The city’s culture is concentrated mostly in the center, particularly around the National Palace and its environs. The National Museum, which was founded in 1938, is situated on the grounds of the palace. The National Palace was one of the city’s first constructions, but it was damaged and reconstructed in 1918. It was devastated once again by the earthquake on January 12, 2010, which collapsed the domed ceiling of the center.
The Hotel Oloffson, a 19th-century gingerbread palace that was originally the private residence of two past Haitian presidents, is another famous site in the city. It has become a renowned tourist attraction in the city center. The Cathédrale de Port-au-Prince is a well-known cultural monument that draws international tourists due to its Neo-Romantic architectural style.
The Musée d’Art Hatien du Collège Saint-Pierre houses the work of some of the country’s most talented artists, while the Musée National houses historical artifacts such as KingHenri Christophe’s actual suicide pistol and a rusted anchor that museum operators claim was salvaged from Christopher Columbus’ ship, the Santa Mara. The Archives Nationales, the Bibliothèque Nationale (National Library), and the Expressions Art Gallery are among noteworthy cultural institutions. Gesner Abelard, an internationally recognized naive artist who was linked with the Centre d’Art, was born in the city.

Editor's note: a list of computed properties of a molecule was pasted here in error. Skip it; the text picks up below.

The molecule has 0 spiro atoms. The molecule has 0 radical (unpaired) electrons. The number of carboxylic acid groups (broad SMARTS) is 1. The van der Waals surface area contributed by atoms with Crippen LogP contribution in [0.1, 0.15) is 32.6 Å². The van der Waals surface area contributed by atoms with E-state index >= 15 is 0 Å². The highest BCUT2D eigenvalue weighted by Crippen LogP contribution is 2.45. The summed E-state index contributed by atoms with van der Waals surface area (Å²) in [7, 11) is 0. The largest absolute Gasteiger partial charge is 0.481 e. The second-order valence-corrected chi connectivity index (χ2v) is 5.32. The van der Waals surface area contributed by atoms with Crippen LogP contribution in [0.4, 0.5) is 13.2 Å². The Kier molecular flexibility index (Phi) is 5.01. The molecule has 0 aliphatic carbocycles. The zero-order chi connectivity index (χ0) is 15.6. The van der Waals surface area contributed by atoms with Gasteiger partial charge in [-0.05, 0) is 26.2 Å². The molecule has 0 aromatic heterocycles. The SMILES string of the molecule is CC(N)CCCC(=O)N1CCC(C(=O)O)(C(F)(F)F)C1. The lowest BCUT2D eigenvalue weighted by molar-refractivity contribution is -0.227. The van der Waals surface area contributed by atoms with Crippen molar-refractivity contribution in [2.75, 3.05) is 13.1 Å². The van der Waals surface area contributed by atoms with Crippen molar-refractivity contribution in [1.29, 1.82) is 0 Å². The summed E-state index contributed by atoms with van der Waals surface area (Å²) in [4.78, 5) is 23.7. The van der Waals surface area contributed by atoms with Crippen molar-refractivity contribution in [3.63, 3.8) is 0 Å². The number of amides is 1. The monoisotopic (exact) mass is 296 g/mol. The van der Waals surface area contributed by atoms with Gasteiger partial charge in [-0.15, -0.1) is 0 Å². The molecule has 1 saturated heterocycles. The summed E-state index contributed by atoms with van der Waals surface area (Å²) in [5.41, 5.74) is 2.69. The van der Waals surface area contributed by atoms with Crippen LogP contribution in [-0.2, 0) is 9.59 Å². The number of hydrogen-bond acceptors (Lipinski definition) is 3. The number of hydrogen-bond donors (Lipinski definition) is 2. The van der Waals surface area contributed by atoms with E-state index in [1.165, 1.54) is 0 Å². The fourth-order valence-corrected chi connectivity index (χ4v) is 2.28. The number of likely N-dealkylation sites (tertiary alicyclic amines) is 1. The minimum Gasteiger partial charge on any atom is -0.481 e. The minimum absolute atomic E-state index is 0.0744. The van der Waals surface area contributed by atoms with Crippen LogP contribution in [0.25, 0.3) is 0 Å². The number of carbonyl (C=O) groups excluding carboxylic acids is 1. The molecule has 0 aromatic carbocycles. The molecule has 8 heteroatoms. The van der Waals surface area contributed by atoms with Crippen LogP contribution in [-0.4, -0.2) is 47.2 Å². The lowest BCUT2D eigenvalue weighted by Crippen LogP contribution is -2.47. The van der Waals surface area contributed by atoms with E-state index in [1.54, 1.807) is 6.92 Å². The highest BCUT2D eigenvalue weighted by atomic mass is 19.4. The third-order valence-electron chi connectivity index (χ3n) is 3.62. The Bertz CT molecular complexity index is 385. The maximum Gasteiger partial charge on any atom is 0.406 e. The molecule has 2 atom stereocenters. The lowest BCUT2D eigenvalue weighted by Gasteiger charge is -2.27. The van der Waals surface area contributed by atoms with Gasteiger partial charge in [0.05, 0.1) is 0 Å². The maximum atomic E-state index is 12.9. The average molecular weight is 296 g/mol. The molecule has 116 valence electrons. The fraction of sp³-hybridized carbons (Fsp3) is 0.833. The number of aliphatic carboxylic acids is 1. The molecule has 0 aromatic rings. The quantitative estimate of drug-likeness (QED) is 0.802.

The building of a new LDS Temple in Port-au-Prince was announced on April 5, 2015.
The metropolitan region is split into districts (communes). The commune of Port-au-Prince is surrounded by a ring of districts. Pétionville is a wealthy suburban commune to the southeast of the city. Delmas lies immediately south of the airport and north of the inner city, whereas Carrefour, a fairly impoverished commune, is southwest of the city.
The commune is home to various low-income slums beset by poverty and violence, the most infamous of which being Cité Soleil. Cité Soleil, on the other hand, was recently separated from Port-au-Prince proper to become an independent commune. Recently, considerable new infrastructure construction has started in the Champ de Mars region. Several major upgrading projects are planned for the downtown area.
Port-au-Prince is one of the country’s most important economic and financial hubs. The capital now exports its most popular products, coffee and sugar, and has formerly exported other items like as shoes and baseballs. Food processing industries, as well as soap, textile, and cement companies, may be found in Port-au-Prince. Despite political upheaval, the city’s economy is supported by the tourist and construction industries. Port-au-Prince was formerly a prominent cruise port, but it has lost virtually all of its tourism and no longer receives cruise ships.
Port-au-Prince has a high unemployment rate, which is exacerbated by underemployment. Economic activity is still prevalent throughout the city, particularly among those selling products and services on the streets. Informal work is said to be ubiquitous in Port-au-slums, Prince’s since the populace would starve otherwise. Port-au-Prince features some wealthy areas with much lower crime rates than the city center.
There is a tourist business in Port-au-Prince. Toussaint Louverture International Airport (also known as Port-au-Prince International Airport) serves as the country’s primary international gateway for tourism. Tourists often visit the Pétionville neighborhood of Port-au-Prince, where additional attractions include gingerbread homes.